Dale shows me the star of the show, the delightful Gary, a freshwater Stingray. At the moment he is a little baby, but he has the potential to grow to a massive two foot.

I suppose who ever takes Gary home will need to provide larger and larger tanks for him as he grows?

Dale agrees. “ Some of the fish we sell will not grow very large but you are right, some are going to require larger environments as they get bigger. Fish like Gary are a commitment to many years of care and they are not cheap to buy.”

He continues, “ People come from all over the place to look, to get advice and to buy fish from us. You might be surprised at how many people I meet who prefer watching a fish tank to watching T.V. It’s very relaxing”

I ask Dale about Bob, another star of Fishguard Aquatics.

“Bob is a Flower Horn Cyclid Hybrid.” Dale explains, showing me the fascinating creature and then showing me some photographs of other examples. “You don’t see them very often. They are a man-made fish, bred to have certain markings and that very distinctive bulge on their heads which is called a Cok. They are generally a red pearly colour with darker markings and are very distinctive, They can grow up to 30 cms but they are very aggressive and rather difficult to breed. If I wanted to breed Bob I would need to introduce a female very carefully and slowly and there is no guarantee that he would kill a potential mate.”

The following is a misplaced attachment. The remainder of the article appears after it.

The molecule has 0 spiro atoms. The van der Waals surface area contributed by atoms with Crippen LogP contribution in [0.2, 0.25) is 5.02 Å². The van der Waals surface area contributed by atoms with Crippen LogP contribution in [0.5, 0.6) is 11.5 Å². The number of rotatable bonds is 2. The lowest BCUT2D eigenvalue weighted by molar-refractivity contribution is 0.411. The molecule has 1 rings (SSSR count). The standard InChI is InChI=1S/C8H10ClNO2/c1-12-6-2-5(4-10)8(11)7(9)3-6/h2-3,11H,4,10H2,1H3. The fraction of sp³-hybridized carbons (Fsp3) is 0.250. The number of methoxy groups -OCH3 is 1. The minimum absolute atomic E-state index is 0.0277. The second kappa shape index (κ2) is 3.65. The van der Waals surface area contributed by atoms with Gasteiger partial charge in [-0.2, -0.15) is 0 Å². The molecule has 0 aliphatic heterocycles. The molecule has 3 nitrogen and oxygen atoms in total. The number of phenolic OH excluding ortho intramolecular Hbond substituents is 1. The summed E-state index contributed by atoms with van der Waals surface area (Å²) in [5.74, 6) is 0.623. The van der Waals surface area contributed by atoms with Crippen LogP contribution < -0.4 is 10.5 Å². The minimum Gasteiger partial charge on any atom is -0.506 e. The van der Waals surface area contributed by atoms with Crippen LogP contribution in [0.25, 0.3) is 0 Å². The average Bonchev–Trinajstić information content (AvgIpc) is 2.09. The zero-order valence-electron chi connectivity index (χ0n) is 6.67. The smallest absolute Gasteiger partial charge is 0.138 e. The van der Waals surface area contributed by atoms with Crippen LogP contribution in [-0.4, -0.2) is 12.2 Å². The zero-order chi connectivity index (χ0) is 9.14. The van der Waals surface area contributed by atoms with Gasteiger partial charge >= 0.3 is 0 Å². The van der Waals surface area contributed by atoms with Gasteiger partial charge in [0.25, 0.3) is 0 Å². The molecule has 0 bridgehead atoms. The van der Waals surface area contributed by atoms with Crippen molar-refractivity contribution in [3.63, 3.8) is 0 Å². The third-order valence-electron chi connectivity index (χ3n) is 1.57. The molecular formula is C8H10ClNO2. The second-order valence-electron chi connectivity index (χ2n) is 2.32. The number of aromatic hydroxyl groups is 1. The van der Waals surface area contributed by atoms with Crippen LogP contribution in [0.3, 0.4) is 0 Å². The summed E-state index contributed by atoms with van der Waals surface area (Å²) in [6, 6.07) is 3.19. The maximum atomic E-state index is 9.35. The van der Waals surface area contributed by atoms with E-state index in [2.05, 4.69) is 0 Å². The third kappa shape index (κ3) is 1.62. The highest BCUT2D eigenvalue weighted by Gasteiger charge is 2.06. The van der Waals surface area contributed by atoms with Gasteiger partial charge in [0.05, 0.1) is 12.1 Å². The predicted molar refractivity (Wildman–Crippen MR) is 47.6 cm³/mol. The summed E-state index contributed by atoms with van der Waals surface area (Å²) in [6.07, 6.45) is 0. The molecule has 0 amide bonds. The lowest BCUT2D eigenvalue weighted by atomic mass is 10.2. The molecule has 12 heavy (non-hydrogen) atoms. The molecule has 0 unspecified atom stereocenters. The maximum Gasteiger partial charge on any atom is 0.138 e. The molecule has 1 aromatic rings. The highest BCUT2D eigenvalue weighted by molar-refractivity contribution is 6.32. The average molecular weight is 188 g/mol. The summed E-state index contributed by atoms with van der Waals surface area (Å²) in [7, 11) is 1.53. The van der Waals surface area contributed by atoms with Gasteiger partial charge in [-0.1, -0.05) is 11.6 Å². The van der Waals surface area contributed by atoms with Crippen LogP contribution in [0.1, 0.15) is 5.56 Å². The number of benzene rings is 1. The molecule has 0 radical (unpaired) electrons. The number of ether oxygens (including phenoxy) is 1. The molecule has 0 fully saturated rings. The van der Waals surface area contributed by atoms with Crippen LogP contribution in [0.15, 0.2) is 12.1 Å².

Sounds brutal.

“ You have to know which fish are solitary and which can live with others, including different breeds. I like to get fish accustomed to hand feeding before they are homed. Most fish like being handled and will respond to their keepers. They have quite distinct personalities and are lot more intelligent than people think.”

Dale laughs, “ I have to work hard at not getting too attached or I wouldn’t ever sell anything.”

What else would I need to know if I wanted to buy some fish from you?

“ Well, firstly fish need to be introduced gradually into a new environment. Temperature is important, so they should be suspended in a bag for about twenty minutes when they first arrive in their new tank to adjust. It’s also very important to keep the tank clean, but that’s really not as complicated as people think. I am happy to advise on that. It’s also really important not to over feed.”

I can’t leave without asking Dale if he will be available to offer advice in the future to Pembrokeshire Online readers on all matters related to breeding, and keeping healthy fish in tanks. I leave him considering my request. Fingers crossed we will be hearing from him regularly in the future .

Meanwhile you will find Dale at : Fishguard Aquatics, 4 Feidir Castell, SA659, Fishguard.

Or on Facebook : Fishguard Aquatics

You can call him on : 01348 873990 or 07751096145

His opening hours are:

Monday, Tuesday and Wednesday, 9am till 6pm

Thursday, 9am till 2pm

Friday and Saturday, 9am till 6pm

Sundays are based on booking an appointment.

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Kitty Parsons

Kitty Parsons

In love with the sea, gifted with an almost superhuman ability to bring chaos into order. Mostly tired and often to be found hibernating through the winter on the sofa, and bobbing about in the ocean in summer.